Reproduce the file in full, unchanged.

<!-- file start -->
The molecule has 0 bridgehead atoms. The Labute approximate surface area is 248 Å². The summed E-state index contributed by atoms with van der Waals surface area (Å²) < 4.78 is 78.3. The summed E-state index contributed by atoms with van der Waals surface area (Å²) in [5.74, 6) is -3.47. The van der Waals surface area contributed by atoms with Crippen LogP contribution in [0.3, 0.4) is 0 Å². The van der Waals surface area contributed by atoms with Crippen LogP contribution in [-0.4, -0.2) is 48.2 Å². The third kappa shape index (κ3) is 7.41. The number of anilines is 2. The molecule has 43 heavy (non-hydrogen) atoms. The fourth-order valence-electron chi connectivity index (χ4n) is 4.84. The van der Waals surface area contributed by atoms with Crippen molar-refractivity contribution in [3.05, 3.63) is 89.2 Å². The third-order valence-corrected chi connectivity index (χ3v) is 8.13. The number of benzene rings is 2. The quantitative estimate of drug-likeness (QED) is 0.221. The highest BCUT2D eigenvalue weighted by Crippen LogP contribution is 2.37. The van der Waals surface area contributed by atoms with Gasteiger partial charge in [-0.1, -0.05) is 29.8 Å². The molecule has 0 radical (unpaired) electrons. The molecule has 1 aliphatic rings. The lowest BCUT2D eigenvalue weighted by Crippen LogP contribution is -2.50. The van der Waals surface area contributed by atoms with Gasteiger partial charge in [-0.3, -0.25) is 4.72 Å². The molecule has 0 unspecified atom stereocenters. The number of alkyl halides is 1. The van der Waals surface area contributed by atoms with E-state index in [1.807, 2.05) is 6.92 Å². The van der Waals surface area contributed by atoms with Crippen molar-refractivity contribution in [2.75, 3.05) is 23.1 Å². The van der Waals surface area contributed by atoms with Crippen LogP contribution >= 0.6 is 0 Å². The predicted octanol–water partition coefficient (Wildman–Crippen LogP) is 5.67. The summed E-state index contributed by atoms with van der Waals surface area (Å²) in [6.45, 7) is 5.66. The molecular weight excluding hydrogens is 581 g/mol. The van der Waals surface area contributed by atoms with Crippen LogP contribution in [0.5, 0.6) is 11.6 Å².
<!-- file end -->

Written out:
The molecule has 0 bridgehead atoms. The Labute approximate surface area is 248 Å². The summed E-state index contributed by atoms with van der Waals surface area (Å²) < 4.78 is 78.3. The summed E-state index contributed by atoms with van der Waals surface area (Å²) in [5.74, 6) is -3.47. The van der Waals surface area contributed by atoms with Crippen LogP contribution in [0.3, 0.4) is 0 Å². The van der Waals surface area contributed by atoms with Crippen LogP contribution in [-0.4, -0.2) is 48.2 Å². The third kappa shape index (κ3) is 7.41. The number of anilines is 2. The molecule has 43 heavy (non-hydrogen) atoms. The fourth-order valence-electron chi connectivity index (χ4n) is 4.84. The van der Waals surface area contributed by atoms with Crippen molar-refractivity contribution in [3.05, 3.63) is 89.2 Å². The third-order valence-corrected chi connectivity index (χ3v) is 8.13. The number of benzene rings is 2. The quantitative estimate of drug-likeness (QED) is 0.221. The highest BCUT2D eigenvalue weighted by Crippen LogP contribution is 2.37. The van der Waals surface area contributed by atoms with Gasteiger partial charge in [-0.1, -0.05) is 29.8 Å². The molecule has 0 radical (unpaired) electrons. The molecule has 1 aliphatic rings. The lowest BCUT2D eigenvalue weighted by Crippen LogP contribution is -2.50. The van der Waals surface area contributed by atoms with Gasteiger partial charge in [-0.3, -0.25) is 4.72 Å². The molecule has 0 unspecified atom stereocenters. The number of alkyl halides is 1. The van der Waals surface area contributed by atoms with E-state index in [1.807, 2.05) is 6.92 Å². The van der Waals surface area contributed by atoms with Crippen molar-refractivity contribution in [2.75, 3.05) is 23.1 Å². The van der Waals surface area contributed by atoms with Crippen LogP contribution >= 0.6 is 0 Å². The predicted octanol–water partition coefficient (Wildman–Crippen LogP) is 5.67. The summed E-state index contributed by atoms with van der Waals surface area (Å²) in [6.45, 7) is 5.66. The molecular weight excluding hydrogens is 581 g/mol. The van der Waals surface area contributed by atoms with Crippen LogP contribution in [0.5, 0.6) is 11.6 Å².